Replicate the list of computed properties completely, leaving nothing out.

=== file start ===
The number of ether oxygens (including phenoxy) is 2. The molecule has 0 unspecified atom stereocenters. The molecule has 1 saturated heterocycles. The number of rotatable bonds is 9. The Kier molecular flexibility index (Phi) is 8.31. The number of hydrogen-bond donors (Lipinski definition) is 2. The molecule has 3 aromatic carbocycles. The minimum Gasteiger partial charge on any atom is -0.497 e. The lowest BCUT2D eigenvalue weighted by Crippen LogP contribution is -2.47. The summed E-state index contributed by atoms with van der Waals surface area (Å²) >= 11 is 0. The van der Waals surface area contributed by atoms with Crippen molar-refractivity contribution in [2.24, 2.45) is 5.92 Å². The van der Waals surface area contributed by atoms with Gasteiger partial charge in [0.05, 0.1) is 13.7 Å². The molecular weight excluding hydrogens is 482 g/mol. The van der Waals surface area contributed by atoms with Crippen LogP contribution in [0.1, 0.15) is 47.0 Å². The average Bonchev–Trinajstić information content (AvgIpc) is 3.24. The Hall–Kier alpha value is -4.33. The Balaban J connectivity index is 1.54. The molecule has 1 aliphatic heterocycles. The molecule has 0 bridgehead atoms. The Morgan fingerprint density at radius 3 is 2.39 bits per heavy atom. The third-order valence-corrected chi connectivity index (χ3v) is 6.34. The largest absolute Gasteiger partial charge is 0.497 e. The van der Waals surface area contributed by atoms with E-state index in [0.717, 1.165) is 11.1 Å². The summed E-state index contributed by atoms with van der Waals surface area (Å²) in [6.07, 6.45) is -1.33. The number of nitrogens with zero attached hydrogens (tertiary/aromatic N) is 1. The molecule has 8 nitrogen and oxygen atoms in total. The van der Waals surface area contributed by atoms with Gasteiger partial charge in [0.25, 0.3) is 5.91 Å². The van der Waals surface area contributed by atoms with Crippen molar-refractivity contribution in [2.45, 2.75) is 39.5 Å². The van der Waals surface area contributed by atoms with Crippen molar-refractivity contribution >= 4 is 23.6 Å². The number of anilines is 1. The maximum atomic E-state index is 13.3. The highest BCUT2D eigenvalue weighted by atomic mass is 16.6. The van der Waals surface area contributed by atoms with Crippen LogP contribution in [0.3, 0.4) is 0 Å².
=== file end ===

The number of ether oxygens (including phenoxy) is 2. The molecule has 0 unspecified atom stereocenters. The molecule has 1 saturated heterocycles. The number of rotatable bonds is 9. The Kier molecular flexibility index (Phi) is 8.31. The number of hydrogen-bond donors (Lipinski definition) is 2. The molecule has 3 aromatic carbocycles. The minimum Gasteiger partial charge on any atom is -0.497 e. The lowest BCUT2D eigenvalue weighted by Crippen LogP contribution is -2.47. The summed E-state index contributed by atoms with van der Waals surface area (Å²) >= 11 is 0. The van der Waals surface area contributed by atoms with Crippen molar-refractivity contribution in [2.24, 2.45) is 5.92 Å². The van der Waals surface area contributed by atoms with Gasteiger partial charge in [0.05, 0.1) is 13.7 Å². The molecular weight excluding hydrogens is 482 g/mol. The van der Waals surface area contributed by atoms with Crippen LogP contribution in [0.1, 0.15) is 47.0 Å². The average Bonchev–Trinajstić information content (AvgIpc) is 3.24. The Hall–Kier alpha value is -4.33. The Balaban J connectivity index is 1.54. The molecule has 1 aliphatic heterocycles. The molecule has 0 bridgehead atoms. The Morgan fingerprint density at radius 3 is 2.39 bits per heavy atom. The third-order valence-corrected chi connectivity index (χ3v) is 6.34. The largest absolute Gasteiger partial charge is 0.497 e. The van der Waals surface area contributed by atoms with E-state index in [0.717, 1.165) is 11.1 Å². The summed E-state index contributed by atoms with van der Waals surface area (Å²) in [6.07, 6.45) is -1.33. The number of nitrogens with zero attached hydrogens (tertiary/aromatic N) is 1. The molecule has 8 nitrogen and oxygen atoms in total. The van der Waals surface area contributed by atoms with Gasteiger partial charge in [0.25, 0.3) is 5.91 Å². The van der Waals surface area contributed by atoms with Crippen molar-refractivity contribution in [2.45, 2.75) is 39.5 Å². The van der Waals surface area contributed by atoms with Crippen molar-refractivity contribution >= 4 is 23.6 Å². The number of anilines is 1. The maximum atomic E-state index is 13.3. The highest BCUT2D eigenvalue weighted by atomic mass is 16.6. The van der Waals surface area contributed by atoms with Crippen LogP contribution in [0.3, 0.4) is 0 Å².